The Modi script was used from the 17th century until the 1950s for writing Marathi, the state language of the Indian state of Maharashtra. The script developed from a cursive form of Devanagari, so shares a number of features with, and is visually similar to, that script. Modi is an abugida written using thirty-three consonant letters, each bearing the inherent vowel /a/. This vowel can be changed by appending one of seven vowel diacritics to the consonant, or silenced by appending a virama below the consonant. Vowels which are not preceded by a consonant are written with one of eight independent vowel letters.
Modi is considered by many to be extinct, having been replaced by Devanagari after the 1950s, although Daniels and Bright (1996) report limited use for personal correspondence. Efforts are underway to preserve knowledge of the script before the last generation of frequent users dies.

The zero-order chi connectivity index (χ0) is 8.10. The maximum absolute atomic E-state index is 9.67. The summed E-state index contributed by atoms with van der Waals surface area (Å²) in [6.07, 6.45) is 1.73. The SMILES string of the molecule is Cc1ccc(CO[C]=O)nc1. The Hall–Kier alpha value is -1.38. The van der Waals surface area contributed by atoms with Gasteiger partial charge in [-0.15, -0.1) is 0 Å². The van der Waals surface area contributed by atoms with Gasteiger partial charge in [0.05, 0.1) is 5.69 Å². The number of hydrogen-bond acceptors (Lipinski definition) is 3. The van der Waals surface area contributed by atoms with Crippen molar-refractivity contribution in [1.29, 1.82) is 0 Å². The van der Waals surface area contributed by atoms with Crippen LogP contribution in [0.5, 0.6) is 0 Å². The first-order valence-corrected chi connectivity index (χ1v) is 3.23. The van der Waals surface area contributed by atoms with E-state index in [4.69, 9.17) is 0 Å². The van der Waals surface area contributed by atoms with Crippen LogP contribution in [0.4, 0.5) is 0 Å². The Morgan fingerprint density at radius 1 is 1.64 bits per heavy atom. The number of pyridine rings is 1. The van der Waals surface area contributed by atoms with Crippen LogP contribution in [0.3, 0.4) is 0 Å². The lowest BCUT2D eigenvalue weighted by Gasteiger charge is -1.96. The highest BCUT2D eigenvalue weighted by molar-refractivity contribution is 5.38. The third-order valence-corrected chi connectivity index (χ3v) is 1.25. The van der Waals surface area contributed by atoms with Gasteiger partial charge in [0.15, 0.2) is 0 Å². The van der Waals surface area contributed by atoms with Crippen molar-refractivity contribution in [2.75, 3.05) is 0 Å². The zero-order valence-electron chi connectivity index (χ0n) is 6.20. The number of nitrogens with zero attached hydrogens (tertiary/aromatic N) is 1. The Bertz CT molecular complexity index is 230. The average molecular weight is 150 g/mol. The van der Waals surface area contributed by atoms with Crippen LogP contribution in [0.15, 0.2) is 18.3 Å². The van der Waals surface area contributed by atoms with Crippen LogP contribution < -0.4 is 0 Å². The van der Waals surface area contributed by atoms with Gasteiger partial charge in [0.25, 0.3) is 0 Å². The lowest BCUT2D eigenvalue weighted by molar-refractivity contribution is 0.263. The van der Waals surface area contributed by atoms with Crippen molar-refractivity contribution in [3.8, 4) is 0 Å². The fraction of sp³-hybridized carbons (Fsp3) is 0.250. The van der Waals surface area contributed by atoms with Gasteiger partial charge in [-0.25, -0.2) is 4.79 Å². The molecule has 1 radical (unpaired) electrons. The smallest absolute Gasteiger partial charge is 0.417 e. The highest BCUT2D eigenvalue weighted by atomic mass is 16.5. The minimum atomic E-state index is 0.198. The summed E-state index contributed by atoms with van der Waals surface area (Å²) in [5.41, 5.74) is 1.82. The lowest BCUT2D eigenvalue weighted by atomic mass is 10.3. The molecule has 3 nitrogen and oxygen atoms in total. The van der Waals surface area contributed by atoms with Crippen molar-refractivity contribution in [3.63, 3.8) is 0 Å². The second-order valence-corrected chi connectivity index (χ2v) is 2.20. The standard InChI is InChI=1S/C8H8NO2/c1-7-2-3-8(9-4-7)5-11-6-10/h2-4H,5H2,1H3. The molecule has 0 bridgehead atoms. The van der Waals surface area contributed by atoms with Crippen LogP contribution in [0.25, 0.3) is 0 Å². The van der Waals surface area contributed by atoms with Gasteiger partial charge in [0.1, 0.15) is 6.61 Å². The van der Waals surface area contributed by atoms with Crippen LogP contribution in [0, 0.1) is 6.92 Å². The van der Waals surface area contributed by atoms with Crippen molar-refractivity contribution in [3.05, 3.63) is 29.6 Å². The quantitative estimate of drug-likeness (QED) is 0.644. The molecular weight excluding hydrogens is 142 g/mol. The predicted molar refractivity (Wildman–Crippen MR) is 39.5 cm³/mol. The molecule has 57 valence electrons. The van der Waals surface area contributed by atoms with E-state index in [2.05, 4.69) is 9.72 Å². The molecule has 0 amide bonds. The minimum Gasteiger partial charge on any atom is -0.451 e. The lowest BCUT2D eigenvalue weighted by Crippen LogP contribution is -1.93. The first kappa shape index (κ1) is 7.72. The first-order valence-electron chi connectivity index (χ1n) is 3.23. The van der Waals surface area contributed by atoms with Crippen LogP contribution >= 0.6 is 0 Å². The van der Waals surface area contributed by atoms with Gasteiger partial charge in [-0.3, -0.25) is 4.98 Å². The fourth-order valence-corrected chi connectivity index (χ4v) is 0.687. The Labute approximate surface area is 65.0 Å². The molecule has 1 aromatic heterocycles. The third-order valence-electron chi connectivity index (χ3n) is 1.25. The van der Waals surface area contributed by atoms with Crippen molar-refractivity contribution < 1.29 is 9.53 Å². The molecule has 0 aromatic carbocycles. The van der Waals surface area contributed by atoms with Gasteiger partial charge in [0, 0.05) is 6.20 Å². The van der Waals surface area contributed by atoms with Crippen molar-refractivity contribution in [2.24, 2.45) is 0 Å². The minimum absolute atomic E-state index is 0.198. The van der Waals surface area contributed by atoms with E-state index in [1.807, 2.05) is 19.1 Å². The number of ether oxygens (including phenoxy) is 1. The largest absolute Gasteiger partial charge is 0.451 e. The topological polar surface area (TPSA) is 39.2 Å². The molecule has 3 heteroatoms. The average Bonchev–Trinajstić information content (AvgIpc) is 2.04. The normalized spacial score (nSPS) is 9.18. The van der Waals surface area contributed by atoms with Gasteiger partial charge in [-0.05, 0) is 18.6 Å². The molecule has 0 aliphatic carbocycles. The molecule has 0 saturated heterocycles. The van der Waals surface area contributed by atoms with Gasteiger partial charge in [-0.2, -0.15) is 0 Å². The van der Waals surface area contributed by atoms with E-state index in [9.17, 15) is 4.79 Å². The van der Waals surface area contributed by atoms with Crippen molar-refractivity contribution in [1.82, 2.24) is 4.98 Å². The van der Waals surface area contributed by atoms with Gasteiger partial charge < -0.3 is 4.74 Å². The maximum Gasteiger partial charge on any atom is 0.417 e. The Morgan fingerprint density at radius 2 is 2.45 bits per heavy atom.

This script is not currently recognized by the ISO 15924 standard, but is included in ScriptSource for research purposes. If you have any information on this script, please add the information to this site. Your contributions can be a great help in refining and expanding the ISO 15924 standard. The Script Encoding Initiative is working to support the inclusion of this script in the standard, and contributions here will support their efforts.